The Bavarian Inn Is Much More Than Chicken Dinners
FRANKENMUTH, MI — When the topic of family style chicken dinners is brought up, and if you’re from the Midwest, one of your first thoughts is of Frankenmuth and The Bavarian Inn Restaurant. That’s because this German-themed restaurant, established in 1888 with seating for 1,200 people, has been synonymous with full-course chicken dinners for decades.
Recent renovations over a two-year period have combined to transform this familiar landmark into a multi-purpose facility, where serving chicken dinners is but one of its many features. Much of the original front lobby was renovated to add a new staircase and elevator to the lower level. Retail shops were added to the “Castle Shops” section of the building, and the dining areas were altered to make room for more eating space and banquet facilities. The surrounding sidewalk and outside steps are now heated to stay dry and ice-free during the winter months.
The changes will do wonders for business, and there is one person who is relieved to see the renovation come to an end.
“Cosmetic changes [as opposed to new construction] are harder to follow up with mechanical changes,” said Gary Mossner, facility manager, who started working at the Inn in 1988. “We even set aside a dining room for ‘Tiny’ Zehnder [the Inn’s founder], where all things that have been a part of his life are on display there. But we had to alter the existing dining room to do that.”
Mossner’s job is to keep the Inn’s visitors and employees comfortable year-round, and that means he has to provide plenty of care and maintenance for the facility’s energy systems. During the peak holiday season, thousands of chicken dinners are served each day, requiring the right environmental conditions both in the kitchens and the dining rooms.
After all, over 205,000 chickens (3 1/4 ton) are served annually to over 700,000 visitors. Inn management strives to make the dining experience fun, and that means keeping patrons comfortable, too.
The Heart and SoulTwo side-by-side Johnson boilers in the Inn’s recently constructed boiler room are what Mossner calls the “heart and soul” of the Inn. “If they go down, the Inn goes down,” he said.
The 200-hp boilers put out 6,900 lbs of steam per hour and are fed by natural gas. Each boiler was installed in 1995 during building renovations. Once the concrete floor and boiler pads were poured, the boilers were installed and the rest of the room was built around them, becoming part of the 28,000-sq-ft addition. Replacing a boiler would be a monumental, if not impossible, task.
“That’s why maintenance of the boilers is so important,” said Mossner. “Because how do you replace a boiler? We’d have to take the structure apart!”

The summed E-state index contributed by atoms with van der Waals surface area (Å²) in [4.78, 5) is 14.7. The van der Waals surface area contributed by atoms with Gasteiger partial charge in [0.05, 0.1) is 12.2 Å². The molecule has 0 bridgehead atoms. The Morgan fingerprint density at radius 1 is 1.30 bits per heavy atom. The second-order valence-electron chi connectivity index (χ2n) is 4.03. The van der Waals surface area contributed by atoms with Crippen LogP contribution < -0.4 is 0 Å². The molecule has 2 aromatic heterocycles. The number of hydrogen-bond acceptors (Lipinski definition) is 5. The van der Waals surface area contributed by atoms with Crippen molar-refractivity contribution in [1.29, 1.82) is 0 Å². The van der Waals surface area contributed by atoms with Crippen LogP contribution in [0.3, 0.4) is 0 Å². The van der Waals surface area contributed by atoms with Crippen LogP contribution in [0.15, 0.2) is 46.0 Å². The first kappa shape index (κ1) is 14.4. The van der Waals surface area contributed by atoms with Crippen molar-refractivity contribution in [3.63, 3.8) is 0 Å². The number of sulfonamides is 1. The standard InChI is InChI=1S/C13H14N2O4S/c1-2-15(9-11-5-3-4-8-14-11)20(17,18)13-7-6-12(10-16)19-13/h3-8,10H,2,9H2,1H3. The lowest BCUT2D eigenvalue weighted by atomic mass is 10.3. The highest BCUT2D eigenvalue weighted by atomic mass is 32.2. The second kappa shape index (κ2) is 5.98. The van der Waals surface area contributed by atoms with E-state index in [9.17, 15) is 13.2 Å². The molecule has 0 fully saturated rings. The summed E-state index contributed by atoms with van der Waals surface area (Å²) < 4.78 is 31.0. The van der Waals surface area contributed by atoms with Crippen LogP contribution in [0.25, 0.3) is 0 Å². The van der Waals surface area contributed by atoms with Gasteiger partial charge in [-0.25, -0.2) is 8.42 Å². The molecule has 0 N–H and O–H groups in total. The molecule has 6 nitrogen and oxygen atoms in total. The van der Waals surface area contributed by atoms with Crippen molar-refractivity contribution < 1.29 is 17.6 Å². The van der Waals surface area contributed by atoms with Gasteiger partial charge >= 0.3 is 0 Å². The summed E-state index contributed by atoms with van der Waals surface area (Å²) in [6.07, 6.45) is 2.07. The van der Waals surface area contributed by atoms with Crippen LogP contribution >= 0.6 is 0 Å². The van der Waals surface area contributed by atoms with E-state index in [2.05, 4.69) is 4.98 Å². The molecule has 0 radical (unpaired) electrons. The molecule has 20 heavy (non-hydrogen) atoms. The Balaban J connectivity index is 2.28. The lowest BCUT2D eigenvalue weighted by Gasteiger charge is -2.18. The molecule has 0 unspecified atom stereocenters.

Mossner and his mentor, Willis Veitengruber, a former powerhouse operator at the local brewery, have their name on each of the boilers and constantly keep watch over them like a mother over a newborn baby. That’s one of the reasons Mossner has set up a “mini chemical lab” in a nearby room.
He said it is important to make sure the water chemistry in the boiler treatment lines is balanced at all times, and that oxygen is kept out of the system. “We don’t want the boilers to lime up or foam, because of the close proximity to food,” he said. “That’s why I’m learning water chemistry from Willis.”
The Inn’s air handlers are almost constantly in use due to the heat from the crush of visitors and the heat from the kitchen. Heat from the lighting system must be accounted for, too. “We have double the average number of lights per square foot compared to an average facility,” said Mossner.
“If we get above 45 degrees [outside air], we need the chiller running to keep the kitchen comfortable,” he added. On hot days over 80 degrees, the 300-ton rooftop chiller is running 200-plus tons of chilled water to maintain the facility.
The Inn’s 26 air handlers are run with DX and chilled water coils, and although Mossner would like to switch to all chilled water from the older DX coils, he is reluctant to do so.
“When we remodeled in 1995, we replaced the DX coil units with Trane modular units,” he said. “We’d like to get chilled water coils to replace all of the DX coils, but it would be like putting all of our eggs in one basket. If the chiller goes down, we lose a third of our cooling.”
Controlling The EnvironmentThe Inn’s heating and cooling are controlled mainly by one control system.
“We use a system by Auto-Matrix, which controls 95 percent of the building,” Mossner said. “Programming is easy and needs to be constantly monitored because of the different environments in the Inn.
“You will not find a thermostat in any room in the Inn. That’s because people were always adjusting them when they were uncomfortable. Now the [comfort levels] are controlled by the Auto-Matrix system.”
Imagine what a nightmare it would be if one of the Inn’s 500 employees (during the peak holiday season) decided to adjust the thermostat to fit his or her own comfort level? A lot of chickens might have been wearing overcoats.
For more information on The Bavarian Inn, visit www.bavarianinn.com.
Publication date: 12/25/2000